Mr. Hartnell: Now see here young lady, if he fails I’ll have nothing to give you.

Mr. Baker: I can’t fail!

Anyone playing–the General Manager, the player of the temp who is acting or even those playing the other temps–can make a roll risk failure or incident. The simply have to speak up. Mr. Hartnell is very astute in pointing out that if Mr. Baker fails on the first roll, they might go nowhere. So for the Insertion Roll, it’s best not to risk failure until you start returning to times and places you’ve already been.

Ms. Ward: Fine. For Hartnell’s sake, not yours.

Mr. McCoy: Well yes, but he certainly risks incident. There is that danger. It’ll be more interesting that way, anyway.

Mr. Baker: All right, then. I’ll roll two d10s. Well, d12s, actually. As my history as a child prodigy has certainly given me extensive experience in both computers and physics. I should have no trouble easing us in when and where it would cause the least harm to the timeline.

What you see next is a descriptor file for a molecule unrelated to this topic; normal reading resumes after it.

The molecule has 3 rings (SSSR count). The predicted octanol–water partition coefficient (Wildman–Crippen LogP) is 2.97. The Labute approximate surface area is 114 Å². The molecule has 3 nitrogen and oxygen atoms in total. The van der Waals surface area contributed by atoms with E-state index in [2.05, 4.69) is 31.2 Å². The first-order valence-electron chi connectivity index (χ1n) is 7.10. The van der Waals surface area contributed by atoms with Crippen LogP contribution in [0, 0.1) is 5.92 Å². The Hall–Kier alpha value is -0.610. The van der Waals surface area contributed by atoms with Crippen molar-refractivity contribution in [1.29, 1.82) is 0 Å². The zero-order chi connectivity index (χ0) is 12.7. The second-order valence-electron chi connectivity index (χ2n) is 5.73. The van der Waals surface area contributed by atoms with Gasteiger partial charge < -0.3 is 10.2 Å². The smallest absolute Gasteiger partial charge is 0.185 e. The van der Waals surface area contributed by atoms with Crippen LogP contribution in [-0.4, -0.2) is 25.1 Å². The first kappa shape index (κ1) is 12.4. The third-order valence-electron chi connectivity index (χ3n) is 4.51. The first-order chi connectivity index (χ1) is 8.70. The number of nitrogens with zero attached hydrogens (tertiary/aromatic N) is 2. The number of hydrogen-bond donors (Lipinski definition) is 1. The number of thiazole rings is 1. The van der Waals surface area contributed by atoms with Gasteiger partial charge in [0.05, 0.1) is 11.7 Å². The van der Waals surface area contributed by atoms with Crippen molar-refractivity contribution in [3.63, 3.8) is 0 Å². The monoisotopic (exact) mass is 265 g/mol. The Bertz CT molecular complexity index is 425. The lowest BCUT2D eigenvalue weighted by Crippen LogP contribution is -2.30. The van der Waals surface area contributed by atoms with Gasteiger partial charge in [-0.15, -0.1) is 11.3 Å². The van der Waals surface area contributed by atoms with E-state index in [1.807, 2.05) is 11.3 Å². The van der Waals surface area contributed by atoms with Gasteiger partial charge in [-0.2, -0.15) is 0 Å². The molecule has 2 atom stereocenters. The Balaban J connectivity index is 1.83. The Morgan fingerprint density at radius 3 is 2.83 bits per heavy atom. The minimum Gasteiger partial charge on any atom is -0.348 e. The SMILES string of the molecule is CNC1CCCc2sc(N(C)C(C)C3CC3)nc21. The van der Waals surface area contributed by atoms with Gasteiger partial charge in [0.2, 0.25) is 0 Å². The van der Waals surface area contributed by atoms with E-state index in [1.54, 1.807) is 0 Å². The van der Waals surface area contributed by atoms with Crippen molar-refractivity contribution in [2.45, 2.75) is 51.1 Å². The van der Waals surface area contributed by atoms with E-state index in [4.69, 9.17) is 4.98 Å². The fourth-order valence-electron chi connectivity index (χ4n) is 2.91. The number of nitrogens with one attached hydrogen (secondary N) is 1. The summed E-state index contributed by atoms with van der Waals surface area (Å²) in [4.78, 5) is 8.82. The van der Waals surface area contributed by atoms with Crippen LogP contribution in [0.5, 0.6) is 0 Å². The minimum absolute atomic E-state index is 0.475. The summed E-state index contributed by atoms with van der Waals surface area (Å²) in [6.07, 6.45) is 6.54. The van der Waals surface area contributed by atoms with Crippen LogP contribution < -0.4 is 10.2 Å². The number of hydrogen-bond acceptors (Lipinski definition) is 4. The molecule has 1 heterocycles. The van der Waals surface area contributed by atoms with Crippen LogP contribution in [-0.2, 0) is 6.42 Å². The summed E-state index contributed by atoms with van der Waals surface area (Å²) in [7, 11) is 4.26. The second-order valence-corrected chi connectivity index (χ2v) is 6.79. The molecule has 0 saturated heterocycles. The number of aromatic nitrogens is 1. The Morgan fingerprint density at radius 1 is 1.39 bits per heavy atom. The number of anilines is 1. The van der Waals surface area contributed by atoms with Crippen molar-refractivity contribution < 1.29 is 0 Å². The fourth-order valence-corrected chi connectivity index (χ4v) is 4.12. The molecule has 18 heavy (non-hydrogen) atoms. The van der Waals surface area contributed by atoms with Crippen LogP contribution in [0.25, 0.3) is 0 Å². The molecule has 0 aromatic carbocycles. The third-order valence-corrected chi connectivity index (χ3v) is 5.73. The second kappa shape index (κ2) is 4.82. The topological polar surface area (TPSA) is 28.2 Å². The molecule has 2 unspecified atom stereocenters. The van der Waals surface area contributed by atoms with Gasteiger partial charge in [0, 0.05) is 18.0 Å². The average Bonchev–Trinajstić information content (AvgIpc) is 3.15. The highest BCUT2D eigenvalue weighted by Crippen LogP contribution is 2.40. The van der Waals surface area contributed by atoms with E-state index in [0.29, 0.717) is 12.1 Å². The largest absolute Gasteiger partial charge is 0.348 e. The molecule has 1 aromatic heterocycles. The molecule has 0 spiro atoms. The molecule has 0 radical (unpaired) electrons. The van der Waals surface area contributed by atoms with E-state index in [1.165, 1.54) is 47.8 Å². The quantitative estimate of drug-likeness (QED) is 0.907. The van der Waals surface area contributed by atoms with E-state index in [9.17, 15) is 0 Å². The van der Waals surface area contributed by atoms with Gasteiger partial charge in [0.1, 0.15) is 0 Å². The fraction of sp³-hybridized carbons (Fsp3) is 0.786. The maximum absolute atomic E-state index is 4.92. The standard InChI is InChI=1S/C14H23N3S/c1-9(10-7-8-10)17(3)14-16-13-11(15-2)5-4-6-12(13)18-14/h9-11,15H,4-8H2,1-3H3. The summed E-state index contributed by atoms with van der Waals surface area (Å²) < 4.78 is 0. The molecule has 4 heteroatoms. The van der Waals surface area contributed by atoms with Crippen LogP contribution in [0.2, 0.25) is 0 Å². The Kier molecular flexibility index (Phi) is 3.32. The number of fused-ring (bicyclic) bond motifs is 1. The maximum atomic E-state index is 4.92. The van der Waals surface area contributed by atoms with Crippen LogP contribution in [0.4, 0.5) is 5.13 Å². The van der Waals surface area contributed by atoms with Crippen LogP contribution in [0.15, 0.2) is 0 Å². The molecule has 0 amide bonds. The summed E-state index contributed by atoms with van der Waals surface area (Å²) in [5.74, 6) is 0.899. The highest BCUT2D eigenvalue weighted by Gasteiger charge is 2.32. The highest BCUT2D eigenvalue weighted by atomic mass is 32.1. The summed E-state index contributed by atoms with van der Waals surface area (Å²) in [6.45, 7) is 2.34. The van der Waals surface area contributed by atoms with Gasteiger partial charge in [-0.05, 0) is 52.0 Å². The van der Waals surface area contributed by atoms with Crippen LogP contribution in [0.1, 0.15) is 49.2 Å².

Mr. Hartnell: Fine, fine. Just roll.Exnaut B

Mr. Baker is using Colin’s résumé to get a bonus, which he spent on adjusting the effect that Mr. Hartnell set, bumping it down to a minor effect. This changed the size of the dice accordingly, and it means that when their arrival won’t be as jarring to the timestream.

Mr. McCoy: “Now see here, lad! Don’t mess about with something you don’t comprehend!” Sylvester will try to interject himself between Colin and the Commodore 64.

Mr. Hartnell: Bickering?

Mr. McCoy: Yes, indeed.

Mr. Baker: There’s no need for that!

Ms. Ward: Too late. Roll already.

Bickering is a particular sort of bonus that adds another die to the mix, but gives the players a few more options after the dice are rolled.

Mr. Baker: Fine, I’ll roll all three. But d12s! Two 4s and a 12.

Ms. Ward: Excellent! A 12 is a grand way to begin our adventure.

It is! Generally speaking, the higher numbers are much more rare than the lower numbers. So when you see an 11 or 12, usually it’s a good idea to use it. But because there’s bickering involved, the highest value is off the table unless one of the bickerers accepts an incident from Mr. Hartnell.